At its best, Blaze feels like a cinematic translation of not just Blaze Foley’s life but his music, anchored by two incredibly likable, lived-in performances.
This article is reprinted with permission from Seongyong Cho's blog. You can also read it and more of Seongyong Cho's writing here.–Editor
In case of some people, you miss them dearly when you are apart from them, but then you remember how unpleasant they can be when you are near them. I do not know much about Tom Dark, whom I met for the first time during 2010 Ebertfest, but he was definitely an opposite case in my opinion. I enjoyed his presence during those five days of 2010 April in Urbana-Champaign, Illinois, and I have wanted to meet him in person again since the festival was over, but I also remember how much I have been baffled and annoyed by his strange comments and behaviors on Internet. To be frank with you, whenever I received his latest e-mail on his dreams or whatsoever along with my Far-flung Correspondent fellows, I frequently felt like a rookie archaeologist sweating over newly discovered ancient hieroglyphs, and I kept asking myself what the hell he really tried to talk about.
However, as others will attest, he was not a mean guy at all – he just had a tendency to grate on me and others when he communicated with us on Internet despite his good, huggable nature in real life. When I happened to watch one episode of TV series "Frasier" featuring Cliff Clavin and other main characters from "Cheers", I noticed how similar Tom was to Cliff in several aspects. Cliff is also a nice guy, but conspiracies and other bizarre things he talks about are pretty weird to say the least, and he keeps talking about such things all the time in front of others. As a guy who had to pay attention to what Tom said or wrote as a friend while resisting the urge to block this eccentric codger who seems to have some private issues, I must say I felt really sorry for other characters 'abused' by Cliff while watching that episode.
Yes, I did not know what to do with his twitter comments or e-mails, but there were also good times, and that was why he was a little more than a disposable acquaintance to me. While he showed me and others those nice pictures of his horses and the environment around his residence, he also gave me some nice pep talks during our short conversation on twitter when I was depressed by my failed status as a banished graduate. In addition, I fondly remember how he was amused by the poster of "Bluebeard" (1972) posted by me ("That is truly scandalous.").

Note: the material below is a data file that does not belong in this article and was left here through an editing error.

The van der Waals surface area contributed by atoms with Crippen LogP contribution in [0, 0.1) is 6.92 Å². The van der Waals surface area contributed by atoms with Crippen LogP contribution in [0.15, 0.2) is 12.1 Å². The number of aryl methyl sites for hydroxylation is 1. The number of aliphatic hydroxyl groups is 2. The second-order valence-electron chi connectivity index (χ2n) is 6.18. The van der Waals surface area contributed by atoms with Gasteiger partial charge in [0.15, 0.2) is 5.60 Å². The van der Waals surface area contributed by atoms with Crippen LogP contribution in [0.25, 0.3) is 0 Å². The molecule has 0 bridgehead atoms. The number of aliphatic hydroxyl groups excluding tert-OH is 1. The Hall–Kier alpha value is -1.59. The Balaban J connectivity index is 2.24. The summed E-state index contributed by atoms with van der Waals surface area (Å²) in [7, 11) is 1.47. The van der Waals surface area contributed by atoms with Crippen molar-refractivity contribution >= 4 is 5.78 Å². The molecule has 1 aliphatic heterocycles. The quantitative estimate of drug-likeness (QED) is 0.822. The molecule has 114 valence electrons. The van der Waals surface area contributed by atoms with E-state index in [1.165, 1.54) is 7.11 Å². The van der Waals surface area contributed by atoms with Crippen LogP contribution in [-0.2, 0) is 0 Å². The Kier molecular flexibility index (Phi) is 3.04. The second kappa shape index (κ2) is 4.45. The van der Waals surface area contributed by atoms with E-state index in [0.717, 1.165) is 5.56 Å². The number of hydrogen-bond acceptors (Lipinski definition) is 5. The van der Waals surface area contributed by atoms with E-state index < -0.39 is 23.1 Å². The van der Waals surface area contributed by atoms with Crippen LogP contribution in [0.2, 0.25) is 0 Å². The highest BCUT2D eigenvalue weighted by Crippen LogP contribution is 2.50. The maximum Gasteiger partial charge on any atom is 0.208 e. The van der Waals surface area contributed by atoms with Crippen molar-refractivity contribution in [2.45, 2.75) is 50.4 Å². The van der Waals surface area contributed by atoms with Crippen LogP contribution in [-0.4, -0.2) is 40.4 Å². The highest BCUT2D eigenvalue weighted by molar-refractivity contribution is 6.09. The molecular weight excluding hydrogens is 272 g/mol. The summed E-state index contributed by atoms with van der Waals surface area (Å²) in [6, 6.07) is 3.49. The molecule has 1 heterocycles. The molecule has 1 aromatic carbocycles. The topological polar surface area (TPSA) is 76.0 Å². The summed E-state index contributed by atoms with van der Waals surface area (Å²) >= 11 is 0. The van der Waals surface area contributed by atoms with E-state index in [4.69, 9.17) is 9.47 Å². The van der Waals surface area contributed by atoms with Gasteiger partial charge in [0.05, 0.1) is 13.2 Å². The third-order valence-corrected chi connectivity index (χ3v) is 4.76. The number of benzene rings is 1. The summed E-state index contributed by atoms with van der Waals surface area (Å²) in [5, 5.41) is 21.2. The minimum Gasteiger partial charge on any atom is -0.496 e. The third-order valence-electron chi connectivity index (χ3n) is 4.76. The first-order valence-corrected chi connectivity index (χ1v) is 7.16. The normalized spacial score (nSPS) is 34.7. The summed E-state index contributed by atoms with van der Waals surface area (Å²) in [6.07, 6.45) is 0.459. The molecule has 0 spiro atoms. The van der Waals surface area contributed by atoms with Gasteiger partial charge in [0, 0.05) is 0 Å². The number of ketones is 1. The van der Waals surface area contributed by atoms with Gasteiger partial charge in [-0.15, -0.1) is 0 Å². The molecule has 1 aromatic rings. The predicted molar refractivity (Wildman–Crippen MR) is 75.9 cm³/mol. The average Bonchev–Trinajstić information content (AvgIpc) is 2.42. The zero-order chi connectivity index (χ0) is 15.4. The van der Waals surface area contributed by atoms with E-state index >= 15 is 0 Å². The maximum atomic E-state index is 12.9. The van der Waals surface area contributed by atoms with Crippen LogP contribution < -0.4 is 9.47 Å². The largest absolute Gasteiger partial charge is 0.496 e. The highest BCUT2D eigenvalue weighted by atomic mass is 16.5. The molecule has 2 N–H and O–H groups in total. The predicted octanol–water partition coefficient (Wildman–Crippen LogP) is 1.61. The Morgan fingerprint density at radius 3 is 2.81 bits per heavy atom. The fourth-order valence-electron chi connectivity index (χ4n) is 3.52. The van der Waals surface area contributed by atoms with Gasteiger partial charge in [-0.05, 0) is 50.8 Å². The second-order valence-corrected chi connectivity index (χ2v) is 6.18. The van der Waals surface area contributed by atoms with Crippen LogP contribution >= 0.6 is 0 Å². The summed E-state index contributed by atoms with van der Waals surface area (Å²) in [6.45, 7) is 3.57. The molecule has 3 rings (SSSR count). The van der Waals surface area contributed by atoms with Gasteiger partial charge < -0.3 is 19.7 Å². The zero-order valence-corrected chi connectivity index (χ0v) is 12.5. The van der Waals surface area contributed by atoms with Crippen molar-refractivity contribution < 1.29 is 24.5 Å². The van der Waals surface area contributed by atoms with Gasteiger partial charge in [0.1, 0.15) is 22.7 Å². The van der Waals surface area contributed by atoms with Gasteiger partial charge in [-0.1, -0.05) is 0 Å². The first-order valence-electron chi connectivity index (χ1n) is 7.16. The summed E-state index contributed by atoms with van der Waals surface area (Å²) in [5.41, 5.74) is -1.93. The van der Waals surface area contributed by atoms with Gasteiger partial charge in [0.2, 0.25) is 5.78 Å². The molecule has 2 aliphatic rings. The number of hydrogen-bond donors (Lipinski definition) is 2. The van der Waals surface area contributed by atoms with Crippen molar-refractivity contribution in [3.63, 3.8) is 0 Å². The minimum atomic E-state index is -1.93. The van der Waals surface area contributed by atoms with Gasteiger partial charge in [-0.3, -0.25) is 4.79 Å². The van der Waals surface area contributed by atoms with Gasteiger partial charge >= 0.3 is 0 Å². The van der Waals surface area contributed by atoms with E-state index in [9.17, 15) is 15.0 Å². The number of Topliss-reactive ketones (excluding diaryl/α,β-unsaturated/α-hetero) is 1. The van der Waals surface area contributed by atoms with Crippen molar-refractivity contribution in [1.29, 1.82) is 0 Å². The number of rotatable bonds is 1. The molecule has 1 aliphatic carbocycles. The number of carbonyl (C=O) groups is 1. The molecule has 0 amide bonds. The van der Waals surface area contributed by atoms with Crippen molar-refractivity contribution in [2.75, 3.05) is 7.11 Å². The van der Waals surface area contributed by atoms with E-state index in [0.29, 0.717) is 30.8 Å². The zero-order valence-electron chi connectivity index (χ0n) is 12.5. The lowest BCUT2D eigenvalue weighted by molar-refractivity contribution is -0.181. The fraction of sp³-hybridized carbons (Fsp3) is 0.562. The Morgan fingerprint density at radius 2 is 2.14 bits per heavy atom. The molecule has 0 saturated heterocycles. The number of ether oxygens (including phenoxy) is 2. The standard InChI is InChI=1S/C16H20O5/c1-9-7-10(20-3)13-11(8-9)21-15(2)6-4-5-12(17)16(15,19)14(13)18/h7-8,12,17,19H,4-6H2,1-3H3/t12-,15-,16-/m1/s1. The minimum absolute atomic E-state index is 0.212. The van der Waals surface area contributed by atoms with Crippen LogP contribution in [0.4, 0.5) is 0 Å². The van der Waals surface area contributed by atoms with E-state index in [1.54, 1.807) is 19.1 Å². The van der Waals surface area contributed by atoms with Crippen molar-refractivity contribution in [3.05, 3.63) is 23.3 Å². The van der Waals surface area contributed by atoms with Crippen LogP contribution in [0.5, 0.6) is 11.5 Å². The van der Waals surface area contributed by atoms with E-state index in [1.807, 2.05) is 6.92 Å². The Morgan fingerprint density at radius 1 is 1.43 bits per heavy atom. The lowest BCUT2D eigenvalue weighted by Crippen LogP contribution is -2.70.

And he was surely one of the most interesting persons to watch at 2010 Ebertfest. I saw him for the first time during the Opening gala at President's House, but I just passed by him and Grace Wang, one of FFC members, for it was apparent that this old guy was platonically infatuated with her. Who knows what would have happened if Tom had been unmarried and as young as Grace.
The first movie shown at 2010 Ebertfest was "Pink Floyd The Wall" (1982), which was a depressingly electrifying experience, and we all got relaxed as Ali Arikan, Christy Lemire, and Tom Dark led the discussion and following Q & A session. I do not remember a lot about their talk or following questions, but Tom attracted my attention when he mentioned Peter Medak's cult film "The Ruling Class" (1972) during the discussion, and I was willing to discuss about that hilarious film if I got a chance to have some private talk with him.
However, due to my introverted personality, I merely hung around him and others during the rest of the festival while not talking much with him. He once jokingly commented that I was the only guy who did not like to be hugged, and that is pretty much true considering that, even though I talked a lot about movies with others at that time and enjoyed every minute, I was frequently shy and distant compared to others as far as I can remember. Not so surprisingly, my psychiatrist diagnosed later that I had Asperger's syndrome, and the diagnosis turned out to be indeed correct after the formal evaluation.
I'd love to meet Tom again at the Ebertfest, but, sadly, that is not possible now. Yesterday morning in my time, my FFC friend Omer M. Mozaffar notified me and others that Tom Dark died on this Monday after falling into coma on last Friday due to a diabetic problem even he did not know, and I instantly expressed my condolence on Twitter. Though I am still not so sure about whether I really knew him, I will miss this old guy like I have missed my late friend/mentor Roger Ebert. Tom may have been an old cantankerous jerk, but he was our old cantankerous jerk nonetheless, and I sort of liked him anyway.
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